When Jacky Roth went to sleep one night in February 2008, she couldn’t have known how much her world would change overnight.
“When I woke up I found that my nipple was bleeding,” Roth, the mother of four adult children, recalled. “I’m a nurse. I knew this wasn’t good, but I delayed a day. Even so, I never anticipated how much breast cancer would change everything in my life. ”
Roth went to her doctor the next day, went through testing and biopsies, then a lumpectomy. When those procedures weren’t enough, she underwent a mastectomy followed by chemotherapy. Another year passed. In November, surgery to remove additional lymph nodes was necessary again.
“It’s just in the last few months I’ve really come back to life,” she says. “But I’m the sort of person that when something happens, I swing into action. I need to do something positive to pull myself up.
“One thing I certainly didn’t expect – back in 2008 – was that today I’d be running a successful boutique selling clothing I’d designed to help women who were going though the same thing I did. That would never have occurred to me.”
Still, this wasn’t the first time Roth had coped with difficulty by reaching out to others.
“My husband, Maurice, and I made aliya from London in 1969, getting married here three weeks after we arrived. Maurice went into the army, and then we moved to Arad, where we lived for 30 years before moving to Metar 10 years ago.
Back in Arad, one of my children had trouble breast-feeding, so after I solved my problem, I started an organization to educate and encourage breast-feeding for other women, using what I’d learned to help others. So this time, when breast cancer struck, I set about making myself comfortable first, then looked for a way to help others.”
Roth was barely awake from the anesthesia when she started planning.
“After the mastectomy, I woke up with a tube coming out of my chest, a plaster across it, and nothing else. I went home, slept for a day or two, but very quickly knew I needed to do something.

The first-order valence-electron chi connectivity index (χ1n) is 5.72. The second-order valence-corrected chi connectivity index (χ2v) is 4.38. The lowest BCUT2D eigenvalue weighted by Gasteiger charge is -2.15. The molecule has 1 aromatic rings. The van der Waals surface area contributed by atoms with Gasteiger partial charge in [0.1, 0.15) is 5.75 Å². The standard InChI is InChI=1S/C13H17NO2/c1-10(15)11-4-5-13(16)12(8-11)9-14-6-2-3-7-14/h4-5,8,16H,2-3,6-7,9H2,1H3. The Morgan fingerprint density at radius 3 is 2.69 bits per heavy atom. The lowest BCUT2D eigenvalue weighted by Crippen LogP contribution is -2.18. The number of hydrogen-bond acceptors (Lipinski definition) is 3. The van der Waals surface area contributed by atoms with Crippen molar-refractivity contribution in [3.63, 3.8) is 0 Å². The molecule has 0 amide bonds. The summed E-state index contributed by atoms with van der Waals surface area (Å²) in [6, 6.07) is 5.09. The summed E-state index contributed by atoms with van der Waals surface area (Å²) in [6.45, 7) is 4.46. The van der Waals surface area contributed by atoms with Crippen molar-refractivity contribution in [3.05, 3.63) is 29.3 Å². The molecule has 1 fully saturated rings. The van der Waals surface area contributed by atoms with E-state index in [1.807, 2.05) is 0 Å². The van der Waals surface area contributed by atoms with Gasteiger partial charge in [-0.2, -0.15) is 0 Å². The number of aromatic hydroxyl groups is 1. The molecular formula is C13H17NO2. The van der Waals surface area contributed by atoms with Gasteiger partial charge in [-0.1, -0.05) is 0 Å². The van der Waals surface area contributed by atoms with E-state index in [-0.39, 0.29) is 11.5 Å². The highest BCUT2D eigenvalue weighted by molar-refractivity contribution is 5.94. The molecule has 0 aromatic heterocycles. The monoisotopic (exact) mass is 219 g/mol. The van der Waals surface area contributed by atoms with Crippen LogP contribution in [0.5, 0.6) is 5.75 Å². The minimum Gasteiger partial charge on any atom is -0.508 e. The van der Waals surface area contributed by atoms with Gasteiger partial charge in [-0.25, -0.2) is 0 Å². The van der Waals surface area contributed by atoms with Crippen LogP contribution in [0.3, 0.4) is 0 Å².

“People wanted to come visit me, but I hated being seen like that, out of symmetry. I couldn’t wear a bra – my skin was way too tender. A nightdress only made my situation more obvious. I thought about making an artificial breast myself, but knew that wouldn’t work. So I began thinking about camouflage. What could I wear that would hide the problem and still be comfortable? That was the issue: Find comfort and symmetry.”
Beersheba’s Soroka Hospital helped. “The staff was wonderful, every one of them,” she says. “They provide a little prosthesis, sort of like a small vest where the prosthesis can be slipped in. Covered with a scarf or shawl, it’s better than nothing, but even if you pin it, it still crawls up your neck. Worst of all, it’s still obvious you’re lopsided.
“Six weeks after the surgery, you’re given a chit to go purchase a regular prosthesis. I finally went to Tel Aviv and was fitted for one, but it still felt strange. I looked okay from the outside, but it feels like there’s something huge stuck on your chest that doesn’t belong. It was really quite uncomfortable.”
A trip to London helped. “While I was there, I went looking for a better prosthesis. I finally found a firm making a much lighter one that sticks to your chest – not with glue, just the material with which it’s made. That was better – there’s no weight hanging from your shoulder and you can wear it with an ordinary bra.
It’s not like your breast – nothing is like your breast. Nothing will return those muscles that are gone, or the nerves that were cut. But with this, when I put it on, there were minutes, hours and even part of a day when I could forget what had happened.”
Still, the better prosthesis didn’t solve all the problems. In order to appear “normal,” Roth realized she’d have to wear the bra and prosthesis all the time.